In the murky world of football management where results are all that matter, it is extremely rare to see a manager last the full length of his contract.
More often than not, coaches are the first to be shown the exit door when things go south. It serves as a quick fix to the underlying problems; after all, you cannot change a full squad of 23 players midway through the season.
This is especially true at the elite stages, where higher levels of competition mean that coaches' jobs are less safe.
It is not an uncommon sight for some clubs to have as many as three different managers in one season. One of the most popular spreads by bookmakers in recent years has been providing odds for the first manager to be sacked in a league.
Once upon a time, this was not the case. Managers exerted so much influence over clubs that they practically built dynasties and molded the teams in their own image.
Sir Alex Ferguson and Sir Matt Busby at Manchester United, Arsene Wenger at Arsenal, Bill Struth at Rangers, Willy Maley at Celtic and Guy Roux (who spent an amazing 36 years consecutively as Auxerre manager) are all examples of such managers.
All these men have one thing in common; they each spent decades at one club and have become mythical figures in their respective club's history
However, the idea of a long-serving manager is very much a fossilized one in the modern game. These days, it is more likely for a coach to be sacked within six years of his appointment than it is for him to last five years at the same club.
Despite the pitfalls associated with football management, there are some coaches who have managed to last the distance.
This could either be because they secured the required result or have already gotten a long stay of execution with their successes in the dugout.
On that note, here is a rundown of the 10 longest-serving managers currently in Europe's top five leagues.
NB: All stats and numbers are correct at the time of writing.
#10 Thierry Laurey (Strasbourg), Pep Guardiola (Manchester City), Simone Inzaghi (Lazio) - July 2016 to present (4 years, six months)
The list kicks off with a three-way tie, as all three managers were appointed prior to the start of the 2016-2017 season.
Simone Inzaghi was appointed caretaker manager of Lazio in April 2016 before being replaced by Marcelo Bielsa, who lasted just a week before resigning.
Since his appointment was made permanent, Inzaghi has restored Lazio's place in the upper echelons of the Italian game.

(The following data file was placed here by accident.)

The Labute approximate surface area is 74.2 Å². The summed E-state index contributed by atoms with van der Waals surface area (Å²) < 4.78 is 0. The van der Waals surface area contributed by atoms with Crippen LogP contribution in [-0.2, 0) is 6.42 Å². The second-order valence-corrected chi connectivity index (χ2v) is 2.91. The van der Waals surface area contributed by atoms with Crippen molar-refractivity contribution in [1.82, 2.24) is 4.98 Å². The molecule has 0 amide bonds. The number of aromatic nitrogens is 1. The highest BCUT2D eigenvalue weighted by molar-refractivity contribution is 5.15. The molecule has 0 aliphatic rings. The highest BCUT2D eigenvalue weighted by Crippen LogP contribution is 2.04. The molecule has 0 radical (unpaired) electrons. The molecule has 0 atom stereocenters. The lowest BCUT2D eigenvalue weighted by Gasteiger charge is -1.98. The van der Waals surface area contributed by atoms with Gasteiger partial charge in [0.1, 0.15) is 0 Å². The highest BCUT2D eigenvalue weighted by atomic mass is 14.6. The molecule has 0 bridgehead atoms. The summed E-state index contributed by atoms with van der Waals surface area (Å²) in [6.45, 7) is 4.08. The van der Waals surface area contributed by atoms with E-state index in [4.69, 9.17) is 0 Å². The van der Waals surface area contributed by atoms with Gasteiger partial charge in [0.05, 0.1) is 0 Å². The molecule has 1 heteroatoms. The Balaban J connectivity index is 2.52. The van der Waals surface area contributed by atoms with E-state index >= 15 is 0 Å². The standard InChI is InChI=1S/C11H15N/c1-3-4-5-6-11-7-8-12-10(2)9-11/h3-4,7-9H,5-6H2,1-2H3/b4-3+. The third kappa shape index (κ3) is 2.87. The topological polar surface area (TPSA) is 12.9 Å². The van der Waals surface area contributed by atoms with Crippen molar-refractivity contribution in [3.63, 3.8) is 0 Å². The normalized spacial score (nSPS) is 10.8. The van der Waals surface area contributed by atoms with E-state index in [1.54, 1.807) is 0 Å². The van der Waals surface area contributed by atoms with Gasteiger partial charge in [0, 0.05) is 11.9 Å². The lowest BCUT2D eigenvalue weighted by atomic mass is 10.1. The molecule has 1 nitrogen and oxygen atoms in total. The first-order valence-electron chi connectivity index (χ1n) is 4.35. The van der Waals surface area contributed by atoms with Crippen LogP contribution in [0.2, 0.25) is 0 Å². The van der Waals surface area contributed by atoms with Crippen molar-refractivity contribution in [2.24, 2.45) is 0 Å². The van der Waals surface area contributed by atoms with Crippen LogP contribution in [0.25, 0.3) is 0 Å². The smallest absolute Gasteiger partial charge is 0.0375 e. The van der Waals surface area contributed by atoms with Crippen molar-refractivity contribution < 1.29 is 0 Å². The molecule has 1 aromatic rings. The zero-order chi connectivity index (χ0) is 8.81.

The 44-year-old guided I Biancocelesti back to the UEFA Champions League after a 13-year absence. The club also secured progress to the knockout round for the first time in two decades.
Inzaghi's time at the Stadio Olimpico saw Lazio win the Coppa Italia in 2019 as well as two Italian Super Cups.
Meanwhile, Thierry Laurey's appointment at Strasbourg saw him lead the club back to Ligue 1 after a nine-year absence, and they have remained in the top flight since then.
Two years later, he guided the club to the final of the Coupe de la Ligue, which they won by defeating Guingamp on penalties in the final.
Pep Guardiola needs no introduction anywhere in the world and is widely regarded as the greatest tactician of his generation and one of the best coaches in history.
The 50-year-old achieved immortality with Barcelona from 2008 to 2012 before going on to attain more success with Bayern Munich for three years. He agreed a pre-contract with Manchester City in February 2016 and took over at the club later that summer.
After a forgettable debut season that saw him fail to win a trophy for the first time in his managerial career, Guardiola has since taken the Premier League by storm.
The Spanish tactician has won eight major honors with the Cityzens, with several unbelievable records set en-route, including becoming the first side in English football history to reach a century of points in a single season.
#9 Gian Piero Gasperini (Atalanta) - June 2016 to present (4 years, seven months)
When Gian Piero Gasperini took over Atalanta in the summer of 2016, the club had very modest ambitions of just avoiding relegation to Serie B.
In the intervening five years, the 63-year-old has transformed the provincial side into one of the most exciting clubs in all of Europe.
Atalanta have regularly punched above their weight in Serie A and have achieved qualification to the knockout round of the UEFA Champions League in consecutive seasons. All these came despite having one of the smallest budgets in Italian football.
The Bergamo outfit have won many admirers with their expansive style of play, with many hitherto unknown players going on to become renowned under Gasperini.
#8 Chris Wilder (Sheffield United) - May 2016 - present (4 years, eight months)
Chris Wilder spent a total of seven years at Sheffield United during his playing days and returned to the club as a manager in May 2016.
The Blades were in League One when Wilder was appointed but a run of two promotions in three years (including a club-record 100-point haul in 2017) saw the South Yorkshire side gain promotion to the Premier League.
He guided the club to an incredible 9th-place finish in his first season back. However, things have gone awry in the current campaign, with Sheffield United currently occupying the bottom place on the standings.